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Epiedaphic Ground Beetle (Carabidae) Diversity in Ecosystems Transformed by Plantations of Eucalyptus pellita in the Orinoco Region of Colombia

  • W García-SuabitaEmail author
  • J Pinzón
  • J R Spence
  • O P Pinzón Florián
Ecology, Behavior and Bionomics
  • 21 Downloads

Abstract

Patterns of land use are changing dramatically in the Orinoco region of Colombia, including extensive commercial forestation of Pinus caribaea, Acacia mangium, and Eucalyptus pellita that are replacing savannas, with unknown consequences for biodiversity. We studied the effects of E. pellita plantations on the diversity of epiedaphic carabid beetles (Carabidae) sampled with pitfall traps at El Vita (Vichada) and Villanueva (Casanare). Furthermore, we assessed stand structure data (basal area, and canopy cover), and soil physical and chemical properties to explain differences in ground beetle composition using redundancy analysis (RDA). We compared diversity and species turnover using Hill numbers and Bray-Curtis dissimilarity, respectively. Low differences in richness were observed between savannas and plantations (at El Vita) and between pastures and plantations (at Villanueva). In general, carabid richness was significantly (not overlap in 95% confidence intervals) higher during the rainy season, and in young plantations than in other habitats. Variation in carabid species composition was mainly explained by a gradient of volumetric humidity, number of trees, basal area at El Vita and pH, nitrogen content of the soil, number of trees, soil clay content, and area of exposed ground at Villanueva. Thirteen carabid (which eight are commons in natural forests) species were identified as indicators of 3- and 14-year-old E. pellita plantations and pastures. Results suggest a strong response of ground beetles (Carabidae) to changes in land use, seasonality, and plantation age. Further research is needed to better understand how landscape heterogeneity, and distance to contiguous of natural habitats, influences biodiversity.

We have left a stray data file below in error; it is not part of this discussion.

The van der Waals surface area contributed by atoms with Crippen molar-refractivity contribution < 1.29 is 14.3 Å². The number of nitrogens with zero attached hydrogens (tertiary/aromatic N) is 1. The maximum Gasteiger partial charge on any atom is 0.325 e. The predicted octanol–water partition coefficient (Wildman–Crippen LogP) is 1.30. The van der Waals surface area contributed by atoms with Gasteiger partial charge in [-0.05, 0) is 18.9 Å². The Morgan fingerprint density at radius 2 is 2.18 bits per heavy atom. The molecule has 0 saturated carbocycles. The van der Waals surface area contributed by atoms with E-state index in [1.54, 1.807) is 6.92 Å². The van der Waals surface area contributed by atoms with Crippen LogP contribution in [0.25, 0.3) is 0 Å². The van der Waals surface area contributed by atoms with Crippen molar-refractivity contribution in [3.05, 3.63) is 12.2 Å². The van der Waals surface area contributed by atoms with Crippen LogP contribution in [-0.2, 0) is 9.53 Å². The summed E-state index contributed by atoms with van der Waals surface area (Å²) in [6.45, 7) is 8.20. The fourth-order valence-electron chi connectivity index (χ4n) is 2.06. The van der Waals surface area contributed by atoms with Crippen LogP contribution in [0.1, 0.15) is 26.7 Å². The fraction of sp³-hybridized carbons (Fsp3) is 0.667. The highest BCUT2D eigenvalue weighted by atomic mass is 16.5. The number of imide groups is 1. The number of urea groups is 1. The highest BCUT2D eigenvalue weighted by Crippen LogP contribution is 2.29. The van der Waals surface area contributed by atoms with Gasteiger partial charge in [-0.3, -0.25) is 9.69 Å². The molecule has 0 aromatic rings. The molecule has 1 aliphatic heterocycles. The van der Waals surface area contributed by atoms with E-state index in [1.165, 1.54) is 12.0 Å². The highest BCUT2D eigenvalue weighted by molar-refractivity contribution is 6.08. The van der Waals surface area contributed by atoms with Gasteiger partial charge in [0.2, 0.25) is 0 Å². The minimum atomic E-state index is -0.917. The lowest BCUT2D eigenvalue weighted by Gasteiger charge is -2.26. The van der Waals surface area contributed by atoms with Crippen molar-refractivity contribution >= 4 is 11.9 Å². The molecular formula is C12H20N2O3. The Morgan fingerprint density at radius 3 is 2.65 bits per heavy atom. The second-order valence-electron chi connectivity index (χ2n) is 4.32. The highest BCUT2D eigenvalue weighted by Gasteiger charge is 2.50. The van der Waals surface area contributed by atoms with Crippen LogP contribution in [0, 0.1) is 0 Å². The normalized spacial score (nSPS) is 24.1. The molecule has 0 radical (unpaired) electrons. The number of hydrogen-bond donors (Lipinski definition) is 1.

Keywords

Land use change forest plantations afforestation introduced forest species Hill numbers Vita River 

Notes

Acknowledgments

The authors are grateful to the Plantaciones Amazonia El Vita S.A.S. and REFOCOSTA S.A.S. forest companies for allowing and supporting the sampling at their facilities as well as for providing logistic support. Many thanks to Alejandra Beltran, Adriana Ramos, Florian Kleinschoft, and John Diaz for their help with the field work component of this study. Thanks to Monica Sarmiento, Javier Medina, Dexter Dombro, and Gabriela Huidobro who provided logistic support, technical advice, and also participated in the field work. We also thank Edgar Camero, Miguel Cadena, and Alejandro Lopera for reviewing the early versions of the manuscript.

Author Contribution

Olga P. Pinzón Florián and Walter Garcia-Suabita designed and executed the experimental work; Walter Garcia-Suabita, Jaime Pinzon, and John. R Spence conducted the data analyses; Walter Garcia-Suabita, John. R Spence, Jaime Pinzon, and Olga P. Pinzón Florián wrote the manuscript.

Funding Information

Funding for this project and for WG was provided by Contract 415 2013-Colciencias - Universidad Distrital Francisco Jose de Caldas.

Supplementary material

13744_2019_700_MOESM1_ESM.docx (15 kb)
ESM 1 (DOCX 14 kb)
13744_2019_700_MOESM2_ESM.docx (15 kb)
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Copyright information

© Sociedade Entomológica do Brasil 2019

Authors and Affiliations

  • W García-Suabita
    • 1
    Email author
  • J Pinzón
    • 2
  • J R Spence
    • 3
  • O P Pinzón Florián
    • 1
  1. 1.Univ Distrital Francisco José de CaldasBogotáColombia
  2. 2.Natural Resources Canada, Canadian Forest ServiceNorthern Forestry CentreEdmontonCanada
  3. 3.Dept of Renewable Resources, 751 General Services BuildingUniv of AlbertaEdmontonCanada

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